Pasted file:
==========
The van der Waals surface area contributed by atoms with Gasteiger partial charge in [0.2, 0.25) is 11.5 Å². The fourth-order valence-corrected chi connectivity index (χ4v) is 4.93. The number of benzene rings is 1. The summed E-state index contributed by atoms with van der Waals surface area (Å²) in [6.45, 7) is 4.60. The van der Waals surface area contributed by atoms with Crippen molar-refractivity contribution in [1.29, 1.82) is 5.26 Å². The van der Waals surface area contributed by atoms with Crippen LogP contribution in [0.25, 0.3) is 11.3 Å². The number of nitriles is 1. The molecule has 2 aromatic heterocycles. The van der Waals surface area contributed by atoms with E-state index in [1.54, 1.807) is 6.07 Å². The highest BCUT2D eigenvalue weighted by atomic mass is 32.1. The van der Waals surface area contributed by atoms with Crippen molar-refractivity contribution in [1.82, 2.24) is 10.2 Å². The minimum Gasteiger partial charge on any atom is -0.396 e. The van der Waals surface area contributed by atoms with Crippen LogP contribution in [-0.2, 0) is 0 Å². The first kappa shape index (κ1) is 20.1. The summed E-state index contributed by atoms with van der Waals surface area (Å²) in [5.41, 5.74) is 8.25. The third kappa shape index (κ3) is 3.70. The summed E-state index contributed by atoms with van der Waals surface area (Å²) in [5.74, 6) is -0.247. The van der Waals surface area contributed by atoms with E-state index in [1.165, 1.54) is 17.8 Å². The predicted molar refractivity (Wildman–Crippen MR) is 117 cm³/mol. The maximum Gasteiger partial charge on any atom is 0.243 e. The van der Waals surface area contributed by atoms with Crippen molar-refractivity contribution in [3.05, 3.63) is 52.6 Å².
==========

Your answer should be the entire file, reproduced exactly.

The van der Waals surface area contributed by atoms with Gasteiger partial charge in [0.2, 0.25) is 11.5 Å². The fourth-order valence-corrected chi connectivity index (χ4v) is 4.93. The number of benzene rings is 1. The summed E-state index contributed by atoms with van der Waals surface area (Å²) in [6.45, 7) is 4.60. The van der Waals surface area contributed by atoms with Crippen molar-refractivity contribution in [1.29, 1.82) is 5.26 Å². The van der Waals surface area contributed by atoms with Crippen LogP contribution in [0.25, 0.3) is 11.3 Å². The number of nitriles is 1. The molecule has 2 aromatic heterocycles. The van der Waals surface area contributed by atoms with E-state index in [1.54, 1.807) is 6.07 Å². The highest BCUT2D eigenvalue weighted by atomic mass is 32.1. The van der Waals surface area contributed by atoms with Crippen molar-refractivity contribution in [1.82, 2.24) is 10.2 Å². The minimum Gasteiger partial charge on any atom is -0.396 e. The van der Waals surface area contributed by atoms with Crippen LogP contribution in [-0.2, 0) is 0 Å². The first kappa shape index (κ1) is 20.1. The summed E-state index contributed by atoms with van der Waals surface area (Å²) in [5.41, 5.74) is 8.25. The third kappa shape index (κ3) is 3.70. The summed E-state index contributed by atoms with van der Waals surface area (Å²) in [5.74, 6) is -0.247. The van der Waals surface area contributed by atoms with E-state index in [1.165, 1.54) is 17.8 Å². The predicted molar refractivity (Wildman–Crippen MR) is 117 cm³/mol. The maximum Gasteiger partial charge on any atom is 0.243 e. The van der Waals surface area contributed by atoms with Crippen molar-refractivity contribution in [3.05, 3.63) is 52.6 Å².